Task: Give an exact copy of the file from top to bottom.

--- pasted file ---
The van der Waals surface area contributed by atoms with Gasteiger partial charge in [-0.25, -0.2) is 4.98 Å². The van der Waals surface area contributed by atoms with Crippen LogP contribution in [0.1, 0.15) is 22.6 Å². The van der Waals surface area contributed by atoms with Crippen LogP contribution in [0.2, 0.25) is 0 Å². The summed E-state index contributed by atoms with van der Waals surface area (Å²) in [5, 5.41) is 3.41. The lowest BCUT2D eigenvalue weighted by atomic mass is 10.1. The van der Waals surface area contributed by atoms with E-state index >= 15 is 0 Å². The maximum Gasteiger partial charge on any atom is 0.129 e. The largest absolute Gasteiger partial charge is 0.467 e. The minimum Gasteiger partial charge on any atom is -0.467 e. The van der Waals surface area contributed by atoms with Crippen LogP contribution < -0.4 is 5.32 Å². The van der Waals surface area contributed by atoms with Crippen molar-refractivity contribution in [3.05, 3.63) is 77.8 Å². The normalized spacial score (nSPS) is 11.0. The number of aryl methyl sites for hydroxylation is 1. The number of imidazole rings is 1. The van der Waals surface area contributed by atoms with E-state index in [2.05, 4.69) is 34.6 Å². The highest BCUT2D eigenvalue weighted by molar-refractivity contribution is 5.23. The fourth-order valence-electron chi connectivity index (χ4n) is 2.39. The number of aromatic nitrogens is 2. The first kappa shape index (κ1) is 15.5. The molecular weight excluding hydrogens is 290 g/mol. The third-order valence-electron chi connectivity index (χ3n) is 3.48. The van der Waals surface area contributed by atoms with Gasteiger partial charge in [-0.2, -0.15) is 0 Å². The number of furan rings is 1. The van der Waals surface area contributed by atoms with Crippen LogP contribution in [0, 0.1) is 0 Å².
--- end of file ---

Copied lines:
The van der Waals surface area contributed by atoms with Gasteiger partial charge in [-0.25, -0.2) is 4.98 Å². The van der Waals surface area contributed by atoms with Crippen LogP contribution in [0.1, 0.15) is 22.6 Å². The van der Waals surface area contributed by atoms with Crippen LogP contribution in [0.2, 0.25) is 0 Å². The summed E-state index contributed by atoms with van der Waals surface area (Å²) in [5, 5.41) is 3.41. The lowest BCUT2D eigenvalue weighted by atomic mass is 10.1. The van der Waals surface area contributed by atoms with E-state index >= 15 is 0 Å². The maximum Gasteiger partial charge on any atom is 0.129 e. The largest absolute Gasteiger partial charge is 0.467 e. The minimum Gasteiger partial charge on any atom is -0.467 e. The van der Waals surface area contributed by atoms with Crippen LogP contribution < -0.4 is 5.32 Å². The van der Waals surface area contributed by atoms with Crippen molar-refractivity contribution in [3.05, 3.63) is 77.8 Å². The normalized spacial score (nSPS) is 11.0. The number of aryl methyl sites for hydroxylation is 1. The number of imidazole rings is 1. The van der Waals surface area contributed by atoms with E-state index in [2.05, 4.69) is 34.6 Å². The highest BCUT2D eigenvalue weighted by molar-refractivity contribution is 5.23. The fourth-order valence-electron chi connectivity index (χ4n) is 2.39. The number of aromatic nitrogens is 2. The first kappa shape index (κ1) is 15.5. The molecular weight excluding hydrogens is 290 g/mol. The third-order valence-electron chi connectivity index (χ3n) is 3.48. The van der Waals surface area contributed by atoms with Gasteiger partial charge in [-0.2, -0.15) is 0 Å². The number of furan rings is 1. The van der Waals surface area contributed by atoms with Crippen LogP contribution in [0, 0.1) is 0 Å².